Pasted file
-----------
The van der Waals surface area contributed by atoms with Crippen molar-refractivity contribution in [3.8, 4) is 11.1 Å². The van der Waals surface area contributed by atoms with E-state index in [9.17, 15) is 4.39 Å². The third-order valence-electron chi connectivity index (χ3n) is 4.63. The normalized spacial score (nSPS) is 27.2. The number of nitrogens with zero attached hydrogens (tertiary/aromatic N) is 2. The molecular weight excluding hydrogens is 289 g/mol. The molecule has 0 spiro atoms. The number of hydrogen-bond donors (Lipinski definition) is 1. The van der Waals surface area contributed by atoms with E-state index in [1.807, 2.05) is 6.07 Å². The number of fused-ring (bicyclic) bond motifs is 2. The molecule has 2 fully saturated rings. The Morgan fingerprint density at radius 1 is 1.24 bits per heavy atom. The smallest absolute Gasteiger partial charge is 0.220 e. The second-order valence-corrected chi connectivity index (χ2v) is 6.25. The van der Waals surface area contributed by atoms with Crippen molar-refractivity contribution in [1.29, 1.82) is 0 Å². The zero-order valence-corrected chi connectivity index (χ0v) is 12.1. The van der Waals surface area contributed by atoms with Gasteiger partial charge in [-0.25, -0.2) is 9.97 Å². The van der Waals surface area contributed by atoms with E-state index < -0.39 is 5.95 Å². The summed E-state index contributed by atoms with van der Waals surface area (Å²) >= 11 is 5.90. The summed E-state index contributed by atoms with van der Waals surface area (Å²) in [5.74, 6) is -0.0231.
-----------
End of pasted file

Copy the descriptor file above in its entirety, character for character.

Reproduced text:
The van der Waals surface area contributed by atoms with Crippen molar-refractivity contribution in [3.8, 4) is 11.1 Å². The van der Waals surface area contributed by atoms with E-state index in [9.17, 15) is 4.39 Å². The third-order valence-electron chi connectivity index (χ3n) is 4.63. The normalized spacial score (nSPS) is 27.2. The number of nitrogens with zero attached hydrogens (tertiary/aromatic N) is 2. The molecular weight excluding hydrogens is 289 g/mol. The molecule has 0 spiro atoms. The number of hydrogen-bond donors (Lipinski definition) is 1. The van der Waals surface area contributed by atoms with E-state index in [1.807, 2.05) is 6.07 Å². The number of fused-ring (bicyclic) bond motifs is 2. The molecule has 2 fully saturated rings. The Morgan fingerprint density at radius 1 is 1.24 bits per heavy atom. The smallest absolute Gasteiger partial charge is 0.220 e. The second-order valence-corrected chi connectivity index (χ2v) is 6.25. The van der Waals surface area contributed by atoms with Crippen molar-refractivity contribution in [1.29, 1.82) is 0 Å². The zero-order valence-corrected chi connectivity index (χ0v) is 12.1. The van der Waals surface area contributed by atoms with Gasteiger partial charge in [-0.25, -0.2) is 9.97 Å². The van der Waals surface area contributed by atoms with E-state index < -0.39 is 5.95 Å². The summed E-state index contributed by atoms with van der Waals surface area (Å²) >= 11 is 5.90. The summed E-state index contributed by atoms with van der Waals surface area (Å²) in [5.74, 6) is -0.0231.